You won’t find Robin Alice on the credits for Pitch Perfect 3, at least not under that name. But the individual members of Robin Alice—a band, not a person—are there. And for fans of the movie eager to spread the word about the Austin/Los Angeles duo birthed from it, some simple choreography could help clear things up. “I often find myself doing a bird gesture, because initially everyone thinks it’s ‘Rob and Alice,’ because we’re a man and woman,” says Kelley Jakle. “So I have to be very clear, and that ends up manifesting in me flapping fake bird wings.”
Jakle met Jeff Hortillosa in Atlanta while filming 2017’s Pitch Perfect 3, the final chapter of the popular franchise following the fictional a cappella group the Barden Bellas. Hortillosa and the four other members of Austin’s punked-up bluegrass outfit Whiskey Shivers were cast as Saddle Up, one of the three other acts in the movie competing against the Bellas for the chance to open for DJ Khaled. Jakle, a California native who had real-world experience in the a cappella circuit, has been a Bella since Pitch Perfect’s debut, in 2012.
Although they competed on-screen, Hortillosa and Jakle found musical common ground after the cameras stopped rolling. Shortly after meeting for the first time off set, they teamed up to open for Whiskey Shivers at a dive bar in Atlanta, piecing together a three-song set in the course of an afternoon. Hortillosa is accustomed to finding vocal melodies in a group through his time in Whiskey Shivers, and Jakle is a self-described “harmony geek.” The chemistry was immediate.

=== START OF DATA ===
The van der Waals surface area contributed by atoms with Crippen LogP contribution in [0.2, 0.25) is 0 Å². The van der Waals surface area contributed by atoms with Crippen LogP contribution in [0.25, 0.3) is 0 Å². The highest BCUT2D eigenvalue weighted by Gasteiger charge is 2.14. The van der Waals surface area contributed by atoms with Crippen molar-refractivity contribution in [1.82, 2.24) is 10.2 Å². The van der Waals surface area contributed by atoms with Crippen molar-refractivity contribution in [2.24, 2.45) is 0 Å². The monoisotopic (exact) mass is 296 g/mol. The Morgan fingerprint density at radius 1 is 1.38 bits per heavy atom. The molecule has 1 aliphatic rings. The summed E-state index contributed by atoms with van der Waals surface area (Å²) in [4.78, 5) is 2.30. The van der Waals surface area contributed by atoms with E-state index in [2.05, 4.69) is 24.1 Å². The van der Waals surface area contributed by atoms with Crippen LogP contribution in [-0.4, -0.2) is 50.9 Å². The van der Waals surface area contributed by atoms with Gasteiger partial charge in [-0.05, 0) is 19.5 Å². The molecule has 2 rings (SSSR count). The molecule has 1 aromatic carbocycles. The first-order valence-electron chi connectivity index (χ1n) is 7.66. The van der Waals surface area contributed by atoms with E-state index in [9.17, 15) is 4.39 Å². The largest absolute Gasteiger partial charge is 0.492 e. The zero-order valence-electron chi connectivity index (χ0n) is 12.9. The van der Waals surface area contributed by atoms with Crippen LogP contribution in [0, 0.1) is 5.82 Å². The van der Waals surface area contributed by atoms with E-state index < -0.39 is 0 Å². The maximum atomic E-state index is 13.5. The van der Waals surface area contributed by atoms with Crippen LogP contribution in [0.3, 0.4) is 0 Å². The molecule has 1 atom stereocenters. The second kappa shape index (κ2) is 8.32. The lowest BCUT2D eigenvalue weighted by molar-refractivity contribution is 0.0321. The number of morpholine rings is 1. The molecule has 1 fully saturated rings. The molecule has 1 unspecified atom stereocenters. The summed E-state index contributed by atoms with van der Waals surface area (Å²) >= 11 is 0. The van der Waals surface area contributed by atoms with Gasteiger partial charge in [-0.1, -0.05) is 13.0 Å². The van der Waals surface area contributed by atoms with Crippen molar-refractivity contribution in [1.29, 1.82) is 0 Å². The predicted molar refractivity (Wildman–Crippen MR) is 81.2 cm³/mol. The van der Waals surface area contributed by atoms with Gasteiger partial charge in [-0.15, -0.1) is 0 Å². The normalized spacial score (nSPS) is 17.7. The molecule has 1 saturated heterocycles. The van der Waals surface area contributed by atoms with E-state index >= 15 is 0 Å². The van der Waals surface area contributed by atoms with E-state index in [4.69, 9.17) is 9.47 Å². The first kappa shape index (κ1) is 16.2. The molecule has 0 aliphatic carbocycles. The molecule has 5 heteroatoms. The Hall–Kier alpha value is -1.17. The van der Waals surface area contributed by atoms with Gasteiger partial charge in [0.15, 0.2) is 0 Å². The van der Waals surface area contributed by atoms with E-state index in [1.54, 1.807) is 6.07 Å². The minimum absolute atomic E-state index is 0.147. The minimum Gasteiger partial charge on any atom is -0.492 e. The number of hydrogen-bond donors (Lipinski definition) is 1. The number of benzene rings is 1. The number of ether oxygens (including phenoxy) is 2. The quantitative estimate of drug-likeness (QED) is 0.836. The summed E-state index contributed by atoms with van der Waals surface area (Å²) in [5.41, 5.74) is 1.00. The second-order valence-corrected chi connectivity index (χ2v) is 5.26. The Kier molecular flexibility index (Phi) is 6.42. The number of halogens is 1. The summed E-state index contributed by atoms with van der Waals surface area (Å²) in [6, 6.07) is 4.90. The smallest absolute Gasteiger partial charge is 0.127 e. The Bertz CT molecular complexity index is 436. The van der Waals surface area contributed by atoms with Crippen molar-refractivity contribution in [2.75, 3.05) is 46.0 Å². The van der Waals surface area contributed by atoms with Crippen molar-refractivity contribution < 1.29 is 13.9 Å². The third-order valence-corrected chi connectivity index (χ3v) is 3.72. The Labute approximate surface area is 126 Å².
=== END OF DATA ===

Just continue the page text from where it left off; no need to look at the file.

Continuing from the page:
Since filming wrapped, the pair began to workshop songs from their respective outposts, helping each other flesh out individual projects and imagining how to fuse their individual styles along the way. “There’s a large breadth of style between the two of us,” Jakle says. “We’re still figuring out what makes a Robin Alice song. That’s a lifelong process.” Jakle made several trips to Austin to demo out songs and write, and a band was officially born. With a fully funded Indiegogo campaign, several gigs around Austin, and an album’s worth of songs under their belt, they’re nearly ready to introduce Robin Alice to the world.
Whiskey Shivers’ aggressive touring schedule, which includes several European runs this summer, and Jakle’s acting career mean that the world will need to wait for Robin Alice’s yet-unnamed debut. But Texas Monthly has an exclusive debut of “Greed,” the first song to premiere from the upcoming album. The song, which Jakle and Hortillosa described as a critique of the global supply chain and consumerist tendencies of the United States and Western civilization, is carried by Hortillosa’s deft guitar lines and Jakle’s dreamy soprano, both adding levity to heavy subject matter.
“[‘Greed’] is an important example of our philosophical unifying,” says Hortillosa, who wrote the bulk of the song before meeting Jakle. “It was natural for Kelley’s voice to replace my voice. I didn’t feel any protectiveness over this song, nothing like, ‘I need to sing this, I need to say this.’ We agreed so much on the content of it that it was natural. Plus, her voice sounds great on it—better than my voice.”
In that way, “Greed” highlights an important creative quality for Robin Alice going forward: the ability to work together, even if you aren’t in the same time zone.
Robin Alice will play with Bob Schneider and Black Pumas at Austin’s Nutty Brown Amphitheatre on May 26.